We’ve all heard that the mind and body share a dual relationship. What affects one has an effect on the other. Perhaps the best example of this, as surprising it may sound, is the effect obesity can have on our minds. Researchers describe obesity as a physical epidemic but it’s been proven to have adverse effects on cognition as well. This is because the excess fat in the body can affect the way the brain functions and change pathways. Here are some ways in which obesity can degrade our cognitive skills.
Ways Obesity Affects The Brain
1. Affects Motor Skills
Obese people seem to have more difficulty coordinating motor skills like walking, running. Obese children, in fact, develop motor skills at a delayed rate as compared to children at a healthy weight. Obesity can affect pathways in the brain which control balance. This affects posture and requires obese people to consciously use their brain in a simple motor skill like running which for other people would be an automatic skill.1
2. May Cause Depression
Studies show that up to 43% of people who are depressed in the United States are obese. Studies show that people who are depressed are more likely to obese than those who are not depressed2 This statistic shows a clear correlation between obesity and depression. It’s a phenomenon that becomes a cause for concern because both of these conditions are associated with other health conditions and both are associated with a high level of mortality.
3. Causes Memory Deficits
Earlier research showed that obesity was definitely correlated with reduced memory in older adults. Now, researchers have now found that this relationship is independent of age. This means that obesity can affect your memory capacity anytime after the age of 21.3
4. Increases Risk Of Dementia
If you were obese in your middle age, chances are you’re more likely to develop disorders like dementia and Alzheimer’s disease. These diseases are of course related to other genetic and environmental factors. However, higher levels of fat in your body are a risk factor for developing these diseases.4
5. Mimics Addiction
Obese people are more likely to feel desensitized to pleasure responses in the brain especially to things like sugar. A study conducted found that obese people had a lower pleasure response to drinking a milkshake than those who were at a healthy weight.5 The brain processes observed were the same that cause addicts of heroin, cocaine, and methamphetamines to gradually need a higher dose to reach the same high.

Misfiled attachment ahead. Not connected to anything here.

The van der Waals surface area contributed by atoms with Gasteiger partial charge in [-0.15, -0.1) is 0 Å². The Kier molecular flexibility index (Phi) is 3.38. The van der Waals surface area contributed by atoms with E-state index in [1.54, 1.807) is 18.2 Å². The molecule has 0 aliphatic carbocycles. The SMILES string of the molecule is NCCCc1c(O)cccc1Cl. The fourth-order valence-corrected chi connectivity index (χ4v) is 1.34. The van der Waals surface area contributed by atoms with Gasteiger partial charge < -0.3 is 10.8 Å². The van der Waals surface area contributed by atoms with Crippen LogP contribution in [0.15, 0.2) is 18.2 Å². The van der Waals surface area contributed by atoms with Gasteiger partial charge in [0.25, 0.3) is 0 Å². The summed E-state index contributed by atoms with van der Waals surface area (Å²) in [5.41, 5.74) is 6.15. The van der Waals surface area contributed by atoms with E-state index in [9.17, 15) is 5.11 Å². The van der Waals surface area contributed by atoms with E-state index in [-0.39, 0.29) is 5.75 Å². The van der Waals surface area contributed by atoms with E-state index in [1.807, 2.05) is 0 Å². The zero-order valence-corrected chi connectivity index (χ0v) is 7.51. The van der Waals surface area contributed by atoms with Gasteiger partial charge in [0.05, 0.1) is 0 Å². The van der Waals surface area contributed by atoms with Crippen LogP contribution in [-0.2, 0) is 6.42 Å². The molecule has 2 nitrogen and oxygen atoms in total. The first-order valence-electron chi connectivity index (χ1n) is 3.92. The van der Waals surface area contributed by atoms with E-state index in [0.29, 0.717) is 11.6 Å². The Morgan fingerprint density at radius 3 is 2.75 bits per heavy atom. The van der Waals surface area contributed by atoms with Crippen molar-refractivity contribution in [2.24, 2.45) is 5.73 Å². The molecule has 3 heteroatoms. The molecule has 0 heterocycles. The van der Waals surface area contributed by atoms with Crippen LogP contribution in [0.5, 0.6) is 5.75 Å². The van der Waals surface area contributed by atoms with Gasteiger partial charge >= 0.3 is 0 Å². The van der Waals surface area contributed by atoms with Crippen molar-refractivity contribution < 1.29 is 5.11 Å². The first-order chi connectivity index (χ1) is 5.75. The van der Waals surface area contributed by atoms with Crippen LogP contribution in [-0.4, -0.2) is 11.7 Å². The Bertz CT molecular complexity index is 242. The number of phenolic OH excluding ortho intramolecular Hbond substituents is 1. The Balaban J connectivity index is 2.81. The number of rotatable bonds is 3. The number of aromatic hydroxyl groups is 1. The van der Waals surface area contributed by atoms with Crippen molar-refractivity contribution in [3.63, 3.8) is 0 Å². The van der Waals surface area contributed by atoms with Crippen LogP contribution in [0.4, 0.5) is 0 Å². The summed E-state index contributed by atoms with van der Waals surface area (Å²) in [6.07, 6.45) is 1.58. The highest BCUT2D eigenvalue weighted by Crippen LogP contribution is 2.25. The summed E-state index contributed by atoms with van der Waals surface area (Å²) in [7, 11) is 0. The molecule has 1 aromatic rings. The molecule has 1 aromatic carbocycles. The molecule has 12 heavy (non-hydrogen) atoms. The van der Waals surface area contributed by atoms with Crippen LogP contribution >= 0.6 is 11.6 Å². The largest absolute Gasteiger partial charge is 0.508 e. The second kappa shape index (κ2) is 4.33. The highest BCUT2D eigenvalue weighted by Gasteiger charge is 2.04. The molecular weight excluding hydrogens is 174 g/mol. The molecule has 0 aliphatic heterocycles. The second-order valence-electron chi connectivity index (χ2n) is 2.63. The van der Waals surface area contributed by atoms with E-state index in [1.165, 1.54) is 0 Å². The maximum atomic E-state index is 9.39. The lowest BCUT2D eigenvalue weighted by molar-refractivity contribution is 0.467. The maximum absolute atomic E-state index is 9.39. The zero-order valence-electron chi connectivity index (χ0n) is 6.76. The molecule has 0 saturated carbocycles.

The good news about most of these effects is that they are reversible with weight loss. Alzheimer’s disease and dementia may not be reversible but you can reduce your risk of developing them in the first place. You can do it by yourself if you have enough self-control and will power but it’s not a bad idea to have someone accountable. Keep a family member in charge of your diet and exercise regime. If you’re really serious you can enlist the help of a dietician and a personal trainer. You’ll be less likely to falter when you know you’ve people to paid to keep you on track.
|↑1||Wang, Chuanming, John SY Chan, Lijie Ren, and Jin H. Yan. “Obesity reduces cognitive and motor functions across the lifespan.” Neural plasticity 2016 (2016).|
|↑2||Depression and Obesity in the U.S. Adult Household Population. Centers For Disease Prevention And Control|
|↑3||Gunstad, John, R. H. Paul, R. A. Cohen, D. F. Tate, and E. Gordon. “Obesity is associated with memory deficits in young and middle-aged adults.” Eating and Weight Disorders-Studies on Anorexia, Bulimia and Obesity 11, no. 1 (2006): e15-e19.|
|↑4||Xu, W. L., A. R. Atti, M. Gatz, N. L. Pedersen, B. Johansson, and L. Fratiglioni. “Midlife overweight and obesity increase late-life dementia risk A population-based twin study.” Neurology 76, no. 18 (2011): 1568-1574.|
|↑5||Stice, Eric, Sonja Yokum, Kenneth Blum, and Cara Bohon. “Weight gain is associated with reduced striatal response to palatable food.” Journal of Neuroscience 30, no. 39 (2010): 13105-13109.|